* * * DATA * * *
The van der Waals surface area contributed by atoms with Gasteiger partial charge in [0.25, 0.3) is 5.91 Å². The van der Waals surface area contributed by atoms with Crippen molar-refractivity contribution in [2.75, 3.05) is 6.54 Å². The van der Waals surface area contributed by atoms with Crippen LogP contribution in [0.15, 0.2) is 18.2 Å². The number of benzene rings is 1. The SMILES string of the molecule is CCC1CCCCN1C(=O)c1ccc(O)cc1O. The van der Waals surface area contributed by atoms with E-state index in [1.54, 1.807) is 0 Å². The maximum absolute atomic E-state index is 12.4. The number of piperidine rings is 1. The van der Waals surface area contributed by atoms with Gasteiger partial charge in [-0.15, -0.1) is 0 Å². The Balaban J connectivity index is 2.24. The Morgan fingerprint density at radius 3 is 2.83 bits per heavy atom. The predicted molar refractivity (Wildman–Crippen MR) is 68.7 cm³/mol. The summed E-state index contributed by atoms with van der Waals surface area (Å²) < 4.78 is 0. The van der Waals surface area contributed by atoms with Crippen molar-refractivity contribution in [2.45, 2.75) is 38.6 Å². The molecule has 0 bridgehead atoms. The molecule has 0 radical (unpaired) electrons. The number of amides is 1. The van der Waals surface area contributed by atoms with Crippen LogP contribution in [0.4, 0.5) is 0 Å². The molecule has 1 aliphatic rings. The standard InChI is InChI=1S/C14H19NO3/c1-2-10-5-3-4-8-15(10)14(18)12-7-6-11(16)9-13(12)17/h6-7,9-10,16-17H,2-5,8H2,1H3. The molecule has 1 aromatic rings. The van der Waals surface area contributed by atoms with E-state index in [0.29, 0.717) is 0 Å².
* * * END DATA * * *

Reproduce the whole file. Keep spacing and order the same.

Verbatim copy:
The van der Waals surface area contributed by atoms with Gasteiger partial charge in [0.25, 0.3) is 5.91 Å². The van der Waals surface area contributed by atoms with Crippen molar-refractivity contribution in [2.75, 3.05) is 6.54 Å². The van der Waals surface area contributed by atoms with Crippen LogP contribution in [0.15, 0.2) is 18.2 Å². The number of benzene rings is 1. The SMILES string of the molecule is CCC1CCCCN1C(=O)c1ccc(O)cc1O. The van der Waals surface area contributed by atoms with E-state index in [1.54, 1.807) is 0 Å². The maximum absolute atomic E-state index is 12.4. The number of piperidine rings is 1. The van der Waals surface area contributed by atoms with Gasteiger partial charge in [-0.15, -0.1) is 0 Å². The Balaban J connectivity index is 2.24. The Morgan fingerprint density at radius 3 is 2.83 bits per heavy atom. The predicted molar refractivity (Wildman–Crippen MR) is 68.7 cm³/mol. The summed E-state index contributed by atoms with van der Waals surface area (Å²) < 4.78 is 0. The van der Waals surface area contributed by atoms with Crippen molar-refractivity contribution in [2.45, 2.75) is 38.6 Å². The molecule has 0 bridgehead atoms. The molecule has 0 radical (unpaired) electrons. The number of amides is 1. The van der Waals surface area contributed by atoms with Crippen LogP contribution in [0.4, 0.5) is 0 Å². The molecule has 1 aliphatic rings. The standard InChI is InChI=1S/C14H19NO3/c1-2-10-5-3-4-8-15(10)14(18)12-7-6-11(16)9-13(12)17/h6-7,9-10,16-17H,2-5,8H2,1H3. The molecule has 1 aromatic rings. The van der Waals surface area contributed by atoms with E-state index in [0.29, 0.717) is 0 Å².